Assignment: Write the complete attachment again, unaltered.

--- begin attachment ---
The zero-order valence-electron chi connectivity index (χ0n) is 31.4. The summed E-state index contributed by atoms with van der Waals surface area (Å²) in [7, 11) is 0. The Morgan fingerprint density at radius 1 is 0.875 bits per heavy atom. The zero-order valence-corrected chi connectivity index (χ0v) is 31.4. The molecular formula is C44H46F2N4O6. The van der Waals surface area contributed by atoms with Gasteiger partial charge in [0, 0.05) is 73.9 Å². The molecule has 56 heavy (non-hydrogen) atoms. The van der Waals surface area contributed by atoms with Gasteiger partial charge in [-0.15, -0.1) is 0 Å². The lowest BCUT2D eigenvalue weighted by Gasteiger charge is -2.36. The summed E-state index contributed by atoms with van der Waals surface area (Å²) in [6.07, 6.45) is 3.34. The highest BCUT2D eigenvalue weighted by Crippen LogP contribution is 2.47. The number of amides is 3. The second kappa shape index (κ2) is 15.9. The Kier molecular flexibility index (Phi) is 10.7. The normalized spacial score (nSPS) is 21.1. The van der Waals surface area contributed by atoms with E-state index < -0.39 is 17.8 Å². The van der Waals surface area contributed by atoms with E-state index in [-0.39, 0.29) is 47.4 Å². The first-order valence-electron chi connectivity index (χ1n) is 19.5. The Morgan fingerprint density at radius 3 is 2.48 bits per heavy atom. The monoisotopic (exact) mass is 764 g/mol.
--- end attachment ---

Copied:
The zero-order valence-electron chi connectivity index (χ0n) is 31.4. The summed E-state index contributed by atoms with van der Waals surface area (Å²) in [7, 11) is 0. The Morgan fingerprint density at radius 1 is 0.875 bits per heavy atom. The zero-order valence-corrected chi connectivity index (χ0v) is 31.4. The molecular formula is C44H46F2N4O6. The van der Waals surface area contributed by atoms with Gasteiger partial charge in [0, 0.05) is 73.9 Å². The molecule has 56 heavy (non-hydrogen) atoms. The van der Waals surface area contributed by atoms with Gasteiger partial charge in [-0.15, -0.1) is 0 Å². The lowest BCUT2D eigenvalue weighted by Gasteiger charge is -2.36. The summed E-state index contributed by atoms with van der Waals surface area (Å²) in [6.07, 6.45) is 3.34. The highest BCUT2D eigenvalue weighted by Crippen LogP contribution is 2.47. The number of amides is 3. The second kappa shape index (κ2) is 15.9. The Kier molecular flexibility index (Phi) is 10.7. The normalized spacial score (nSPS) is 21.1. The van der Waals surface area contributed by atoms with E-state index < -0.39 is 17.8 Å². The van der Waals surface area contributed by atoms with E-state index in [-0.39, 0.29) is 47.4 Å². The first-order valence-electron chi connectivity index (χ1n) is 19.5. The Morgan fingerprint density at radius 3 is 2.48 bits per heavy atom. The monoisotopic (exact) mass is 764 g/mol.